As a super geek myself, I could easily relate to these two otaku. The moment I saw their quirky mannerisms and the passion of their interests, I knew they were like me. Since geeks are embraced as part of the social fabric in Japan, I think I would feel right at home there.
As I have mentioned in many of my posts, I love anime with complete passion. My reasons for loving anime are numerous. First, the creators of anime seriously think outside of the box when it comes to the characters and world-building. Many of the things anime creators come up with an average person would not imagine. That seriously ignites my own imagination as a writer. Second, you can really see the emotions of the characters in fine detail. With live action characters, you get some sense of what they are feeling, but with anime the characters’ emotions are laid bare and you get more connected with them as a result. Third, the writing is elaborate with just the right amount of complexity. The pace the story takes keeps you hooked and makes you want to know what will happen next. Once the story hooks into you, it does not let go. Fourth, the character development is fascinating because the characters deal with relatable problems and that gives you a closer connection to them. When the story is over, you can see yourself in their shoes as though you lived through their adventures with them. Fifth, I thoroughly enjoy the countless references to Japanese culture and how it is applied in creative and unique ways. The way anime portrays Japanese culture gives me a greater appreciation for it and makes me want to visit Japan to experience that culture firsthand. If you love vivid animation, good storytelling, and relatable characters, then anime is the genre for you.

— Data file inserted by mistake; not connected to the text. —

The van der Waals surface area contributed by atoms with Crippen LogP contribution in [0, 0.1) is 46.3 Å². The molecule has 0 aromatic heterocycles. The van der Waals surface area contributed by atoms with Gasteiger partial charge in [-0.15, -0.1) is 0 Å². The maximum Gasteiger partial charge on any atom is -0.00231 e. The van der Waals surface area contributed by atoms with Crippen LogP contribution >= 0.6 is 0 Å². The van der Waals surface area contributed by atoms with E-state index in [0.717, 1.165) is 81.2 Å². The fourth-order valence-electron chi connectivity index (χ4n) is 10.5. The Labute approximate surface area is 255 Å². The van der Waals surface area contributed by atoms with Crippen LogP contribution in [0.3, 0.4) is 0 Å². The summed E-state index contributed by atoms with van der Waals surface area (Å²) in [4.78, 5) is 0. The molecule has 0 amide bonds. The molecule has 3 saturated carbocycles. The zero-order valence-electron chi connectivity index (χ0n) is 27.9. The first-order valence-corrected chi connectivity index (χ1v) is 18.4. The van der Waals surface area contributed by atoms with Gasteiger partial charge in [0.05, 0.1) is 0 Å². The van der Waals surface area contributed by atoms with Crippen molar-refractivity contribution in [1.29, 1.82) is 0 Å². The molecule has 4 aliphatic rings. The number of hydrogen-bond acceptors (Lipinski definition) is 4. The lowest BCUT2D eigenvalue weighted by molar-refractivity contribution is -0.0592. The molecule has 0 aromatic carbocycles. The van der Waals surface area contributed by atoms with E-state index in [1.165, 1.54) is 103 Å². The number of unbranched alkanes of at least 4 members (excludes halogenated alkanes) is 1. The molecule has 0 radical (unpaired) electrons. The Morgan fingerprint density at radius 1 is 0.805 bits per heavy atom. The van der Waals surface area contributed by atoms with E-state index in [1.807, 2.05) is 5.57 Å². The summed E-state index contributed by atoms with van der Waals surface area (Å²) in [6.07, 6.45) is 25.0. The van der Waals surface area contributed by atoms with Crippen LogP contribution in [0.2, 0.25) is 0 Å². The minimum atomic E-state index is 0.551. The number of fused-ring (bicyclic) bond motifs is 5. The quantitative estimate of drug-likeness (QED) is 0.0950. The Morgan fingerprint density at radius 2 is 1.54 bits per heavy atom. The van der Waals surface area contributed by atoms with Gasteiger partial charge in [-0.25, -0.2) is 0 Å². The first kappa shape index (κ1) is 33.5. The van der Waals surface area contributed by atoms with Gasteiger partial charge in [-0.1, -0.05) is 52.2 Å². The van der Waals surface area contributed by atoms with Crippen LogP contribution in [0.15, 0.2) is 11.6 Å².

Out of all the Japanese names out there, my favorites have always been Shinji and Ryoko. Shinji sounds like the type of name you would expect from an average Joe, which feels more down to Earth than the more glorified names. I loved the name Ryoko ever since I was a kid watching Tenchi Muyo because I found the character Ryoko in that show to be the cutest of the female characters. I am thinking of including these two names prominently in my superhuman series.
I thought of something interesting I could do for my Kaiju story. Because the Kaiju genre was created in Japan, I decided to include some Japanese themes to my story. Just as I gained inspiration for my fantasy series by trying authentic medieval food, I am planning to gain inspiration for my Kaiju story by tasting ramen, rice balls, and sake. All three of these food items are things I have never tried before, but I am thinking of including them in my story and I will require an authentic description of their taste, smell, and texture. I will keep you updated on any further developments.